Taiwan intercepts 160 foreign jets since October
Most trespassers not from China, but from Russia and US
Taiwan News, Staff Writer
2014-01-24 03:57 PM
TAIPEI (Taiwan News) – Taiwan’s Indigenous Defense Fighters intercepted foreign military aircraft more than 160 times since tension in the Asia Pacific increased, reports said Friday.

China has been aggressively pursuing its territorial claims against Japan and the Philippines, while tension has also surfaced in the South China Sea, where Taiwan also lays claim to several islands.

From 2011 until last October, the Tainan-based IDF jets intercepted about 30 foreign aircraft, but since that month, the number suddenly rose to more than 160, the Air Force was quoted by the Chinese-language United Evening News as saying.

The major surprise was that most of the violators of Taiwan’s air space did not come from opponent China, but from ally the United States and from Russia, reports said. Apparently, it was convenient for Russian planes on their way to and from Da Nang in Vietnam and for US jets heading for or returning from the Philippines to cross the southeastern corner of Taiwan’s airspace, off the coast of Taitung County.

The Air Force identified the most frequent trespassers as the Russian Tupolev TU-95, the US P-3C and EP-3C, but the number of incidents had leveled off recently, reports said.

Since the Air Force took delivery of upgraded IDF jets in 2011, the unit flew 1,500 missions over the seas around Taiwan.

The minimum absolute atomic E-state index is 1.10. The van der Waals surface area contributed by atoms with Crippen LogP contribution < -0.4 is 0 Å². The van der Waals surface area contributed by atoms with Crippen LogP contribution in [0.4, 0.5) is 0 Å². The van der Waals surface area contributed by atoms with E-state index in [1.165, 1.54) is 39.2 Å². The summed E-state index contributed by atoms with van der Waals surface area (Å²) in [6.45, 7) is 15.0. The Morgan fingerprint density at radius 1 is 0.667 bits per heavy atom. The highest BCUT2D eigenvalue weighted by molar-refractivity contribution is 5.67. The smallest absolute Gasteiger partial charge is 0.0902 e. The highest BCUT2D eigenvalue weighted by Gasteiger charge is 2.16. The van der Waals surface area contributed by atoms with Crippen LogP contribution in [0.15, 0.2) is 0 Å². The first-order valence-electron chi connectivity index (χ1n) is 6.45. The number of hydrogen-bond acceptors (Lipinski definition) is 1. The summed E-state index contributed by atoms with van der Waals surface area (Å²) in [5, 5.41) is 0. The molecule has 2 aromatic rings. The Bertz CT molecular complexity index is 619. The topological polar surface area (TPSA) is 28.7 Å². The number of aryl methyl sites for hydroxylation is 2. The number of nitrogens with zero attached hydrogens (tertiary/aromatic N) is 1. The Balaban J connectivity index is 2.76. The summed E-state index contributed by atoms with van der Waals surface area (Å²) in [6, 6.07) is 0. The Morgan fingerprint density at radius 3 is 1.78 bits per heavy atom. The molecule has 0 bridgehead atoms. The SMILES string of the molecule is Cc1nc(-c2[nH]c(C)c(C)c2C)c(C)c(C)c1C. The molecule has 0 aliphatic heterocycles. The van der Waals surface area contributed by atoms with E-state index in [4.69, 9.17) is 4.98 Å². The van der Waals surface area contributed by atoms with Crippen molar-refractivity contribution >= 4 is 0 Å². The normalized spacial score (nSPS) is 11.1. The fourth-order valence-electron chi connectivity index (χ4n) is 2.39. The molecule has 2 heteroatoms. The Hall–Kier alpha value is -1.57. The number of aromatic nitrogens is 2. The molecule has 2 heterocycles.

Officers suggested that US planes left their normal routes on purpose to test Taiwan’s interception capabilities, the United Evening News reported. At least one incident involved a civilian Russian IL-62 aircraft which had not responded to calls to identify itself, reports said.

The incursions by Russian military jets could be ascribed to growing cooperation between the former communist superpower and Vietnam, which Moscow provided with Kilo-class submarines and Sukhoi fighter jets, reports said.

The Air Force emphasized that none of the originally unidentified aircraft hailed from China.

Taiwan’s Air Defense Identification Zone (ADIZ) includes the airspace above the main island of Taiwan, Penghu in the Taiwan Straits, and the disputed Diaoyutai Islands which are under Japanese control.

Beijing caused international consternation last November by announcing the immediate and unilateral formation of an ADIZ over the East China Sea between China, South Korea and Japan also covering the Diaoyutai.

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